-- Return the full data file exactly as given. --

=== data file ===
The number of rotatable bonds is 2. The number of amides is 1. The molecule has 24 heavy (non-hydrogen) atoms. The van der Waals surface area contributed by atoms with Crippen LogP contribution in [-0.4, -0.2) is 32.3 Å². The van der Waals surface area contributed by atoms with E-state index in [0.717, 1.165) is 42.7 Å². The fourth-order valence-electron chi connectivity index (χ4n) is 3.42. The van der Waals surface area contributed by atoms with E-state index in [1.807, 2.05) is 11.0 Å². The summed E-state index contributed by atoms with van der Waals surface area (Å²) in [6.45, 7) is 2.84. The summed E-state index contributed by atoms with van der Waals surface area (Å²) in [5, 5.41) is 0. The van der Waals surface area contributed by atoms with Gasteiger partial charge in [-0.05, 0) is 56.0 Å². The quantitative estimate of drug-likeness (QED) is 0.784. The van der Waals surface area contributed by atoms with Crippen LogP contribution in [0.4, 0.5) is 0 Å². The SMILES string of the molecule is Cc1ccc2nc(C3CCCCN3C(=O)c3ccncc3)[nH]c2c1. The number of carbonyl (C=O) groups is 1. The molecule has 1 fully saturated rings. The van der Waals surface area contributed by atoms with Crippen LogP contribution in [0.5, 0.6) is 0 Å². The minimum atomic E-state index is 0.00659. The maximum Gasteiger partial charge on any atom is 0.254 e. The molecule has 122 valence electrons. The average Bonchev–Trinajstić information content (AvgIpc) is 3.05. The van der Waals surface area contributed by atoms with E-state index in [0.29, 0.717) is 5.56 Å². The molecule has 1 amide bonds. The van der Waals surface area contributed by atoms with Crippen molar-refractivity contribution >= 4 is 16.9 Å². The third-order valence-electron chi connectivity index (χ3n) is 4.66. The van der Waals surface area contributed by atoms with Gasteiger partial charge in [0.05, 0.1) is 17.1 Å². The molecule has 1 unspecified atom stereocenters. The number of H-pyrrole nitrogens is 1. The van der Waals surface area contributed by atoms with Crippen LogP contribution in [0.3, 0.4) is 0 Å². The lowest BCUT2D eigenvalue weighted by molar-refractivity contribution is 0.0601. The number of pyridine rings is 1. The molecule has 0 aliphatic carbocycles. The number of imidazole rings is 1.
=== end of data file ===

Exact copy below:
The number of rotatable bonds is 2. The number of amides is 1. The molecule has 24 heavy (non-hydrogen) atoms. The van der Waals surface area contributed by atoms with Crippen LogP contribution in [-0.4, -0.2) is 32.3 Å². The van der Waals surface area contributed by atoms with E-state index in [0.717, 1.165) is 42.7 Å². The fourth-order valence-electron chi connectivity index (χ4n) is 3.42. The van der Waals surface area contributed by atoms with E-state index in [1.807, 2.05) is 11.0 Å². The summed E-state index contributed by atoms with van der Waals surface area (Å²) in [6.45, 7) is 2.84. The summed E-state index contributed by atoms with van der Waals surface area (Å²) in [5, 5.41) is 0. The van der Waals surface area contributed by atoms with Gasteiger partial charge in [-0.05, 0) is 56.0 Å². The quantitative estimate of drug-likeness (QED) is 0.784. The van der Waals surface area contributed by atoms with Crippen LogP contribution in [0.4, 0.5) is 0 Å². The SMILES string of the molecule is Cc1ccc2nc(C3CCCCN3C(=O)c3ccncc3)[nH]c2c1. The number of carbonyl (C=O) groups is 1. The molecule has 1 fully saturated rings. The van der Waals surface area contributed by atoms with Crippen LogP contribution in [0.5, 0.6) is 0 Å². The minimum atomic E-state index is 0.00659. The maximum Gasteiger partial charge on any atom is 0.254 e. The molecule has 122 valence electrons. The average Bonchev–Trinajstić information content (AvgIpc) is 3.05. The van der Waals surface area contributed by atoms with E-state index in [0.29, 0.717) is 5.56 Å². The molecule has 1 amide bonds. The van der Waals surface area contributed by atoms with Crippen molar-refractivity contribution >= 4 is 16.9 Å². The third-order valence-electron chi connectivity index (χ3n) is 4.66. The van der Waals surface area contributed by atoms with Gasteiger partial charge in [0.05, 0.1) is 17.1 Å². The molecule has 1 unspecified atom stereocenters. The number of H-pyrrole nitrogens is 1. The van der Waals surface area contributed by atoms with Crippen LogP contribution in [0.3, 0.4) is 0 Å². The lowest BCUT2D eigenvalue weighted by molar-refractivity contribution is 0.0601. The number of pyridine rings is 1. The molecule has 0 aliphatic carbocycles. The number of imidazole rings is 1.